The Zaydī school of thought, that is Shī‘ism in a general sense, does not differ much from the Sunnī beliefs. It is for this reason that in some Zaydī uprisings, such as that of Muḥammad Nafs az-Zakiyyah and his brother Ibrāhīm, a number of the Sunnī ‘ulamā’ and prominent figures had participated. Similarly, the Shī‘ah who had participated in the Zaydī uprisings were probably of the opinion that the ‘Alawī leaders of the uprisings were designated by the infallible Imāms and perhaps the scattering of Shī‘ah and their being away from the Imām of the time were the reasons behind it. In the end, only the Zaydīs had remained with their leaders. For example, as narrated by Mas‘ūdī, Ibrāhīm ibn ‘Abd Allāh, Muḥammad Nafs az-Zakiyyah’s brother, had fought in the end with only four hundred Zaydīs on his side who were all killed.
The third sect which had presence and been active in the sociopolitical scenes is the Ismā‘īlī sect. This sect separated from the body of Shī‘ism during the second half of the second century AH. Yet, until the end of the third century AH, they did not have much public appearance and their leaders remained in hiding until 296 AH, i.e. the year of appearance of ‘Abd Allāh al-Mahdī, the first Fāṭimid caliph in North Africa. For this reason, the evolutionary phases of this sect remained completely unknown. Nawbakhtī who lived during the third century AH used to link their initial activities with the Ghulāt and followers of Abī’l-Khaṭṭāb.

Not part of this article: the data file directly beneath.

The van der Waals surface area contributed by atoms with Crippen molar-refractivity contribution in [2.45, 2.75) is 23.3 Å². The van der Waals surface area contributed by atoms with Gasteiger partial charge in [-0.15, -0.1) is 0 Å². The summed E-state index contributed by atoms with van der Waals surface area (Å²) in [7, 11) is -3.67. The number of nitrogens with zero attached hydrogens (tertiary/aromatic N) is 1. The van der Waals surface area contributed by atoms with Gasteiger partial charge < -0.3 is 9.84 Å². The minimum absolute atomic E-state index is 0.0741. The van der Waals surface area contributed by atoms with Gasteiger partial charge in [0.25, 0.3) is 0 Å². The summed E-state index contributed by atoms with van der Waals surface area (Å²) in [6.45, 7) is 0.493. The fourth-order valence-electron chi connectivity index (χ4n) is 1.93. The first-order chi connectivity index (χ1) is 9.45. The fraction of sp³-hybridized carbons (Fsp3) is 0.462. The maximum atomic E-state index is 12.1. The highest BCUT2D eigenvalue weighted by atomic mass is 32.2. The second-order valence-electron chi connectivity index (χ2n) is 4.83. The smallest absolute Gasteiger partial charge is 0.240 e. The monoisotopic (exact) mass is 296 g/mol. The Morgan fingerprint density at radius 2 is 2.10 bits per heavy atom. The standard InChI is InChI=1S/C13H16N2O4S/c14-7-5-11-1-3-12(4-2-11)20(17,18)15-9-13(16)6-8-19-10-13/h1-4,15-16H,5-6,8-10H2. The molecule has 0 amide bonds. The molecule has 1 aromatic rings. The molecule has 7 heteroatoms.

Their beliefs have also remained in the halo of ambiguity. In this regard, Mas‘ūdī thus writes
: The scholastic theologians [mutakallimūn] of the various sects—Shī‘ah, Mu‘tazilah, Murja’ah, and Khawārij—have written about the sect and reputation of the objections against it… But none of them has expressed opposition against the doctrines of the Qarāmaṭah (Ismā‘īlī) sect. There are also those who have written against them such as Qudāmah ibn Yazīd an-Nu‘mānī, Ibn ‘Abdak al-Jurjānī, Abī’l-Ḥasan Zakariyya al-Jurjānī, Abī ‘Abd Allāh Muḥammad ibn ‘Alī ibn ar-Razzāq aṭ-Ṭā’ī al-Kūfī, and Abū Ja‘far al-Kalābī. Each of them had described the creeds of the people of falsehood. Yet, others have not discussed those matters. Besides, the followers of this sect disregarded the claims of these writers, not confirming them.